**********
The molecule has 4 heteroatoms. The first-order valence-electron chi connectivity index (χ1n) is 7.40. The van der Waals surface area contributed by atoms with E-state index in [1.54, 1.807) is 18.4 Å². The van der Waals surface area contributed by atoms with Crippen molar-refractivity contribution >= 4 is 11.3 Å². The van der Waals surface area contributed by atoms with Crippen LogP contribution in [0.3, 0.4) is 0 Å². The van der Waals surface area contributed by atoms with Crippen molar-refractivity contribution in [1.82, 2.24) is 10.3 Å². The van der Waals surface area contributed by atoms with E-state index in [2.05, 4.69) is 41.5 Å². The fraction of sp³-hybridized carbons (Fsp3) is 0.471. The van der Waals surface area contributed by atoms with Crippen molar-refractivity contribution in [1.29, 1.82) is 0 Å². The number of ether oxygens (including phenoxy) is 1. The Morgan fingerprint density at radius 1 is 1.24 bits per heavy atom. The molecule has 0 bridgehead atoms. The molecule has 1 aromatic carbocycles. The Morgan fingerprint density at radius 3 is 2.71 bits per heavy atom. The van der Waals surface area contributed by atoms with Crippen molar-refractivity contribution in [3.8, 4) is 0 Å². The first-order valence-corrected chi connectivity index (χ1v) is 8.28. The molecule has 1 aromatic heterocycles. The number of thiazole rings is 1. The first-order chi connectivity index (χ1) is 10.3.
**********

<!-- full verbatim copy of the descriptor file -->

The molecule has 4 heteroatoms. The first-order valence-electron chi connectivity index (χ1n) is 7.40. The van der Waals surface area contributed by atoms with E-state index in [1.54, 1.807) is 18.4 Å². The van der Waals surface area contributed by atoms with Crippen molar-refractivity contribution >= 4 is 11.3 Å². The van der Waals surface area contributed by atoms with Crippen LogP contribution in [0.3, 0.4) is 0 Å². The van der Waals surface area contributed by atoms with Crippen molar-refractivity contribution in [1.82, 2.24) is 10.3 Å². The van der Waals surface area contributed by atoms with E-state index in [2.05, 4.69) is 41.5 Å². The fraction of sp³-hybridized carbons (Fsp3) is 0.471. The van der Waals surface area contributed by atoms with Crippen molar-refractivity contribution in [1.29, 1.82) is 0 Å². The number of ether oxygens (including phenoxy) is 1. The Morgan fingerprint density at radius 1 is 1.24 bits per heavy atom. The molecule has 0 bridgehead atoms. The molecule has 1 aromatic carbocycles. The Morgan fingerprint density at radius 3 is 2.71 bits per heavy atom. The van der Waals surface area contributed by atoms with Crippen molar-refractivity contribution in [3.8, 4) is 0 Å². The first-order valence-corrected chi connectivity index (χ1v) is 8.28. The molecule has 1 aromatic heterocycles. The number of thiazole rings is 1. The first-order chi connectivity index (χ1) is 10.3.